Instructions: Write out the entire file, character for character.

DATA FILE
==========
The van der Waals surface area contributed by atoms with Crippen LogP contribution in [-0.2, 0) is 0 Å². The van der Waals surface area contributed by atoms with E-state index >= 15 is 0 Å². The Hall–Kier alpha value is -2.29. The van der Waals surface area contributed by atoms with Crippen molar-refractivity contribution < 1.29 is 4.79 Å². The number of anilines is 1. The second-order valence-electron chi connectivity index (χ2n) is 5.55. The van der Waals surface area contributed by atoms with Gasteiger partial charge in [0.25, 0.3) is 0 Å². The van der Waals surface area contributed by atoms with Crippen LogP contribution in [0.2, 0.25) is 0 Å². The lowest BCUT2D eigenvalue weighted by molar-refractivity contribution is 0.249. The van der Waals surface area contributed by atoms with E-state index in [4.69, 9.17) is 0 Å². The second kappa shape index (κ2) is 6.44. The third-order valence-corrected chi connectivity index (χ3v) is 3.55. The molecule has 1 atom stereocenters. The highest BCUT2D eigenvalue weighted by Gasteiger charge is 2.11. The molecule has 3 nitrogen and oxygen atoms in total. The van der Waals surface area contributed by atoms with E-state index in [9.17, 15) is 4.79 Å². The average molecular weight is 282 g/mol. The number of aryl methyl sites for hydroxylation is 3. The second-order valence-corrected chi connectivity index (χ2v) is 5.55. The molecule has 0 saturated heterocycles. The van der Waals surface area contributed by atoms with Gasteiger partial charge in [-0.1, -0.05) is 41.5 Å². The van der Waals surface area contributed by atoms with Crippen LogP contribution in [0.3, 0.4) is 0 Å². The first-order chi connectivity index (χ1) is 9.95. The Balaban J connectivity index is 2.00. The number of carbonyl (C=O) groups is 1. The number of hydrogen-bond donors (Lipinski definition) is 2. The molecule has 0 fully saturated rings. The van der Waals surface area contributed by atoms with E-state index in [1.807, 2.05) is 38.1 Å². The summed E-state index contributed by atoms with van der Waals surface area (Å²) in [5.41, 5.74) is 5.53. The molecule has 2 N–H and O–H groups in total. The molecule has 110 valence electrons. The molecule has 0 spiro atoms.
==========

The van der Waals surface area contributed by atoms with Crippen LogP contribution in [-0.2, 0) is 0 Å². The van der Waals surface area contributed by atoms with E-state index >= 15 is 0 Å². The Hall–Kier alpha value is -2.29. The van der Waals surface area contributed by atoms with Crippen molar-refractivity contribution < 1.29 is 4.79 Å². The number of anilines is 1. The second-order valence-electron chi connectivity index (χ2n) is 5.55. The van der Waals surface area contributed by atoms with Gasteiger partial charge in [0.25, 0.3) is 0 Å². The van der Waals surface area contributed by atoms with Crippen LogP contribution in [0.2, 0.25) is 0 Å². The lowest BCUT2D eigenvalue weighted by molar-refractivity contribution is 0.249. The van der Waals surface area contributed by atoms with E-state index in [4.69, 9.17) is 0 Å². The second kappa shape index (κ2) is 6.44. The third-order valence-corrected chi connectivity index (χ3v) is 3.55. The molecule has 1 atom stereocenters. The highest BCUT2D eigenvalue weighted by Gasteiger charge is 2.11. The molecule has 3 nitrogen and oxygen atoms in total. The van der Waals surface area contributed by atoms with E-state index in [9.17, 15) is 4.79 Å². The average molecular weight is 282 g/mol. The number of aryl methyl sites for hydroxylation is 3. The second-order valence-corrected chi connectivity index (χ2v) is 5.55. The molecule has 0 saturated heterocycles. The van der Waals surface area contributed by atoms with Gasteiger partial charge in [-0.1, -0.05) is 41.5 Å². The van der Waals surface area contributed by atoms with Crippen LogP contribution in [0.3, 0.4) is 0 Å². The first-order chi connectivity index (χ1) is 9.95. The Balaban J connectivity index is 2.00. The number of carbonyl (C=O) groups is 1. The number of hydrogen-bond donors (Lipinski definition) is 2. The molecule has 0 fully saturated rings. The van der Waals surface area contributed by atoms with E-state index in [1.807, 2.05) is 38.1 Å². The summed E-state index contributed by atoms with van der Waals surface area (Å²) in [5.41, 5.74) is 5.53. The molecule has 2 N–H and O–H groups in total. The molecule has 110 valence electrons. The molecule has 0 spiro atoms.